Although you might be preparing to celebrate, now’s the time to also think about your financial goals and how to prepare for success. Here are a couple of goals you can start working toward before graduation.
8. Create a budget
You might not know what your income will look like once you land your first job out of college. But you can make conservative estimates and put together a budget while you’re still used to living on a smaller amount of money.
This is especially helpful if you expect to earn a lot more once you graduate.
By keeping your expenses low on your higher income, you can generate more cash flow. From there, you can choose what to do with the extra cash. You can repay your student loans faster, for example.
9. Get a head start on student loan repayment
You want to start repaying your student loans as soon as possible. Create a plan now and know what actions you need to take to stay on track with payments.
The sooner you pick up the habit of sending in that monthly payment, the easier it will be to manage your student loan debt. What you want to avoid is getting used to spending your money on other things.
Start paying off your student loans as soon as possible. Your future self will thank you for not letting growing interest inhibit other financial goals.
Andrew Pentis contributed to this article.
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1 Important Disclosures for Earnest.
To qualify, you must be a U.S. citizen or possess a 10-year (non-conditional) Permanent Resident Card, reside in a state Earnest lends in, and satisfy our minimum eligibility criteria. You may find more information on loan eligibility here: https://www.earnest.com/eligibility. Not all applicants will be approved for a loan, and not all applicants will qualify for the lowest rate. Approval and interest rate depend on the review of a complete application.
Earnest fixed rate loan rates range from 3.89% APR (with Auto Pay) to 5.87% APR (with Auto Pay). Variable rate loan rates range from 2.47% APR (with Auto Pay) to 5.87% APR (with Auto Pay). For variable rate loans, although the interest rate will vary after you are approved, the interest rate will never exceed 8.95% for loan terms 10 years or less. For loan terms of 10 years to 15 years, the interest rate will never exceed 9.95%. For loan terms over 15 years, the interest rate will never exceed 11.95% (the maximum rates for these loans). Earnest variable interest rate loans are based on a publicly available index, the one month London Interbank Offered Rate (LIBOR). Your rate will be calculated each month by adding a margin between 1.82% and 5.50% to the one month LIBOR. The rate will not increase more than once per month. Earnest rate ranges are current as of Month/Day/Year, and are subject to change based on market conditions and borrower eligibility.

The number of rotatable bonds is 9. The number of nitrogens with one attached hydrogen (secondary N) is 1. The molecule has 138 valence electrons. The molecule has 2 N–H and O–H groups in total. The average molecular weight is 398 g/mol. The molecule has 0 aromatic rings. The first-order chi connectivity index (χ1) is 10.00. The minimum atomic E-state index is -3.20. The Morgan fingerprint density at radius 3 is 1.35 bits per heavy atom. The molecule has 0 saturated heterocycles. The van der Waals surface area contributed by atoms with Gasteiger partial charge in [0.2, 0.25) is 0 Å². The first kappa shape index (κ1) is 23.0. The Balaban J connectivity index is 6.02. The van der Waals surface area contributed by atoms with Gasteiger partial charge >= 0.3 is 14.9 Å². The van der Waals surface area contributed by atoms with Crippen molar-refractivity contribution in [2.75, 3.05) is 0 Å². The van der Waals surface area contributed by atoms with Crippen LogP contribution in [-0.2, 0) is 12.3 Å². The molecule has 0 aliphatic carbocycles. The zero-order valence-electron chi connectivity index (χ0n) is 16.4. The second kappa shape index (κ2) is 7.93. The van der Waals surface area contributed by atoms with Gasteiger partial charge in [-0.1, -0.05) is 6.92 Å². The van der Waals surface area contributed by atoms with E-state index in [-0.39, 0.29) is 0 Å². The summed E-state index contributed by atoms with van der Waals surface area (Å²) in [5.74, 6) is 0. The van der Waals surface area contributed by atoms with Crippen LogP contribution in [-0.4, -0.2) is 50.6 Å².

Auto Pay discount: If you make monthly principal and interest payments by an automatic, monthly deduction from a savings or checking account, your rate will be reduced by one quarter of one percent (0.25%) for so long as you continue to make automatic, electronic monthly payments. This benefit is suspended during periods of deferment and forbearance.
The information provided on this page is updated as of 08/21/18. Earnest reserves the right to change, pause, or terminate product offerings at any time without notice. Earnest loans are originated by Earnest Operations LLC. California Finance Lender License 6054788. NMLS # 1204917. Earnest Operations LLC is located at 302 2nd Street, Suite 401N, San Francisco, CA 94107. Terms and Conditions apply. Visit https://www.earnest.com/terms-of-service, email us at firstname.lastname@example.org, or call 888-601-2801 for more information on ourstudent loan refinance product.
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4 Important Disclosures for LendKey.
Refinancing via LendKey.com is only available for applicants with qualified private education loans from an eligible institution. Loans that were used for exam preparation classes, including, but not limited to, loans for LSAT, MCAT, GMAT, and GRE preparation, are not eligible for refinancing with a lender via LendKey.com. If you currently have any of these exam preparation loans, you should not include them in an application to refinance your student loans on this website. Applicants must be either U.S. citizens or Permanent Residents in an eligible state to qualify for a loan. Certain membership requirements (including the opening of a share account and any applicable association fees in connection with membership) may apply in the event that an applicant wishes to accept a loan offer from a credit union lender. Lenders participating on LendKey.com reserve the right to modify or discontinue the products, terms, and benefits offered on this website at any time without notice. LendKey Technologies, Inc. is not affiliated with, nor does it endorse, any educational institution.